Whatever your income or profession, it’s never too early to save money for retirement. Here are a few things to keep in mind.
The 10% Rule
Most often people will tell you that you should set aside 10% of your money, preferably in a 401k. The benefit of doing this is clear. Assume you start at 25 years of age.
Assuming you get to withdraw 4%, you’ll get $60,000 for the first year. Even if your salary grew by 3% a year, you would still get about half of what you would have earned working. When you save money for retirement, you can also avail of Social Security.
Together, the money should be sufficient. This is assuming of course, that your lifestyle isn’t lavish.
Reality of the Situation
The abovementioned scenario is the ideal one. But we don’t live in an ideal world. There are a lot of things that can go wrong. For starters, it assumes that you started saving at 25. If you start a few years late, your savings will be smaller. It could mean less than half of your work’s paycheck.
Another factor is the annual return. You cannot presume that a 7% to 8% will continue for the next 20 to 30 years. To save money for retirement, some invest in stocks and the forex. That can augment your 401k, but it might not. These investments are based heavily on investor confidence and the economy. It can fluctuate greatly.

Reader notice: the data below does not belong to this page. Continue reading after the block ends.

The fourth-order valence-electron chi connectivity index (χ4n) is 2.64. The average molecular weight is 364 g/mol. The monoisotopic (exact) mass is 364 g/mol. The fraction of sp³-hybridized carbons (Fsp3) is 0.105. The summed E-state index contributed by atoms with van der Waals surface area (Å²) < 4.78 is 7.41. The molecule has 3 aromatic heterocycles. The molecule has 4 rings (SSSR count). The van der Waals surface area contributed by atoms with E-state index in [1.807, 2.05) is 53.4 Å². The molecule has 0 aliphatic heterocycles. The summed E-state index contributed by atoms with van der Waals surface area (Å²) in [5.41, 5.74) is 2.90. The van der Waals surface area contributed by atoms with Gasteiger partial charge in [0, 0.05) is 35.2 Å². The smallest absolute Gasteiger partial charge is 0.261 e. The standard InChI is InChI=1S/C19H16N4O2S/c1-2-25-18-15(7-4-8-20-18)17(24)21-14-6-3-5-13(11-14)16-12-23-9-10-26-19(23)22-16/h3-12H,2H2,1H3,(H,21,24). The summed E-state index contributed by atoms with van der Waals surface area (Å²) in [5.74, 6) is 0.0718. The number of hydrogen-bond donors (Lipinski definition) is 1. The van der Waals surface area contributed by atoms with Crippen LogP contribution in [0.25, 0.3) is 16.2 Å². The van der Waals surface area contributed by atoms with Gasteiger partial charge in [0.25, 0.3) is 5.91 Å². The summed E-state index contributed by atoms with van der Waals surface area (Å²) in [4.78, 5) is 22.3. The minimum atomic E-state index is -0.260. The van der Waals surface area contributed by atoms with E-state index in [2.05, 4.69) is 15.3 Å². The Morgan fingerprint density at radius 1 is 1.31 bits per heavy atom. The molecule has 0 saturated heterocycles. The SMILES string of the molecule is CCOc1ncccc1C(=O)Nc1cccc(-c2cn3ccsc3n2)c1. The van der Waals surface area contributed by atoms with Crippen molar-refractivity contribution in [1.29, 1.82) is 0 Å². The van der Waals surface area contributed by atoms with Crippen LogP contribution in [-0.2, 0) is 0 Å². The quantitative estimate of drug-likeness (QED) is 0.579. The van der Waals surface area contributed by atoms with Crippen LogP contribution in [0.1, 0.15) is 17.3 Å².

Last but not the least, getting that $60,000+ assumes you’ll be making $35,000 to $40,000 with increases for the next 30 years. It also presumes you’ll be contributing 10% without interruption for 30 years straight. That is why the save 10% rule isn’t as precise a guide as some think.
It doesn’t consider what will happen if you lose your job, don’t get a raise or if the contribution is stopped momentarily.
Saving Money as a Habit
This doesn’t mean you should not try the 10% rule to save money for retirement. The answer to the question of how much to save is simple: as much as you can. If you can save 10% do it. If you can stash away 15%, go ahead. Don’t rely too much on employer match funds. They are a nice touch, but if you switch jobs you can’t be too sure that it’ll offer the same perks.
Some people hire a financial consultant. Others use websites with financial planning calculators. Whatever method you use, it’s crucial you start now. Don’t think that just because you’re young you can wait till later to plan.
Start by making an assessment of how much you have stashed away. Evaluate how much you are able to save every week / month. This is the best way to learn how to save money for retirement.